During a public hearing by the state Legislative Budget Board at the opening of the Texas Legislature earlier this month, Lt. Gov. Dan Patrick was unequivocal: “We have school security issues,” he said.
The board promised to fund security in schools, and there have already been numerous bills filed addressing Patrick’s pronouncement in some form.
If any of those bills pass, money allocated from them would be added to the millions of dollars already allocated and spent from state bond issuances and grants along with a host of federal subsidies given to Texas school districts.
In Texas, the inclusion of money for school safety measures has been helping pass bond proposals. and add to the staffing ranks.
In the past three years, about 81 percent of bond proposals including security measures have passed, compared to about 75 percent of proposals without security spending.
Most of the bonds are specified for infrastructure, although some districts have included money for staffing.
Gov. Greg Abbott announced last in May that his $110 million school safety plan would be aimed at beefing up campus security staffing at schools, through additional mental health training as well as security officers, which will range from full-time staffers to military and law enforcement pensioners.
These will in some cases add legacy costs – Some of the new hires will be eligible for state pensions and other benefits, increasing the public pension obligations of the state.
The districts are leaning more heavily on personnel than infrastructure, said Mary Scott Nabers, CEO of Strategic Partnerships, a Texas-based consulting firm for government contractors.
The state House Public Education Committee in September issued a report based on Abbott’s plan that recommended 81 new full-time safety-related positions around the state, including 34 jobs at the Texas School Safety Center, which was established in 2001 to provide training and technical assistance to schools.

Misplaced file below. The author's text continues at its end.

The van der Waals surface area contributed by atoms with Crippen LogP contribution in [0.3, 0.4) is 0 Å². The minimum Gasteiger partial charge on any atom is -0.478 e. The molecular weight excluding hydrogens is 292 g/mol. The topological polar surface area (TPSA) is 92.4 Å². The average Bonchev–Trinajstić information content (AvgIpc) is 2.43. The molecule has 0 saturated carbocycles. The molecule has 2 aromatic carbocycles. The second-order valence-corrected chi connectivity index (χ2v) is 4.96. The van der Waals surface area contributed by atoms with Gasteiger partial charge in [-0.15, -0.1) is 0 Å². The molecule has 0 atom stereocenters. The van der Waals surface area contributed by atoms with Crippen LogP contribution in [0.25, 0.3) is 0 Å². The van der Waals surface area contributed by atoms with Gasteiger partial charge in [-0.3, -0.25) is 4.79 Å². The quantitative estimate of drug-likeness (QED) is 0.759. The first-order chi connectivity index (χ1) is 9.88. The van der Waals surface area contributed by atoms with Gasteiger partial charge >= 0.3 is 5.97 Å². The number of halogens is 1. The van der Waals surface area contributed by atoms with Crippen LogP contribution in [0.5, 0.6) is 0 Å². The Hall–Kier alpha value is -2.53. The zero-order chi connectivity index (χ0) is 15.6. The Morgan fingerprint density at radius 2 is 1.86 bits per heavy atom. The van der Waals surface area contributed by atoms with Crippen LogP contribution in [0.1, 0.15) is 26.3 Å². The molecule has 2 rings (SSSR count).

The agency has for years been a resource for schools but most recently “people are really paying attention and clamoring for our assistance,” said Tom Kelly, the agency’s school safety specialist.
“When you add staff, it tends to be an ongoing commitment,” said Joy Baskin, director of legal services for the Texas Association of School Boards. She hopes districts will consider the long-term costs.
“I think most districts will choose, if they have the option, to add personnel if it is in their budget,” Baskin said.
Among the bonds passed last year:
- In the Alvin school district, $480 million, including $12.3 million in upgrades to police department equipment, cameras, campus fencing, access control and emergency response systems.
- The Kerrville district included secured entrances, more security cameras, more lighting and lockdown hardware in its $88.9 million package.
- Fort Bend’s $992 million bond proposal contained $14.9 million for security upgrades and investments, including $1.2 million for door locks, $3 million for a student ID badge solution and $1.25 million for fencing.
The federal government is also financing school security. Congress released $70 million in security funding to schools, which, along with the security-based local bond money, gives districts a free flowing stream of public money to tap.
The Texas Education Agency received $2 million in federal grants to allocate to school districts for security.
That money is aimed almost exclusively at personnel, said TEA spokeswoman DeEtta Culbertson.
Mental health training beyond that funded by the state is another top priority.
Districts in Alpin, Italy, and Santa Fe all received a share of the money in a first round of funding; but the remaining allocation won’t be made until is pending the end of the federal government shutdown ends. A high school shooting in the Santa Fe district in May left 10 dead.
The scurrying comes after a number of high profile school shootings around the U.S., including the tragedy in Texas and another in Broward County, Fla.
The National Center for Education Statistics reports that during the 1999-2000 school year, 19 percent of the nation’s campuses were equipped with security cameras. Today the figure is about 81 percent.
However, the odds of being a victim of a shooting in one of the nation’s 122,000 public and private K-12 schools remain rare.
“There were more school [shootings] in the last five years of the 1990s than between 2013 and 2017,” said James Alan Fox, a professor of criminology at Northeastern University. He’s found that since 1990, there have been 22 shootings at K-12 schools in which two or more people were shot, not including the shooters.
Five of those have occurred since 2013, with 27 victims, compared to 33 killed in the last half of the 1990s.
Regardless of the odds, the security spending will continue.
“What kind of price can you put on the lives of teachers and students?” said Culbertson from the Texas Education Agency. “I’ve never heard that there is too much spending.”
Steve Miller can be reached at [email protected].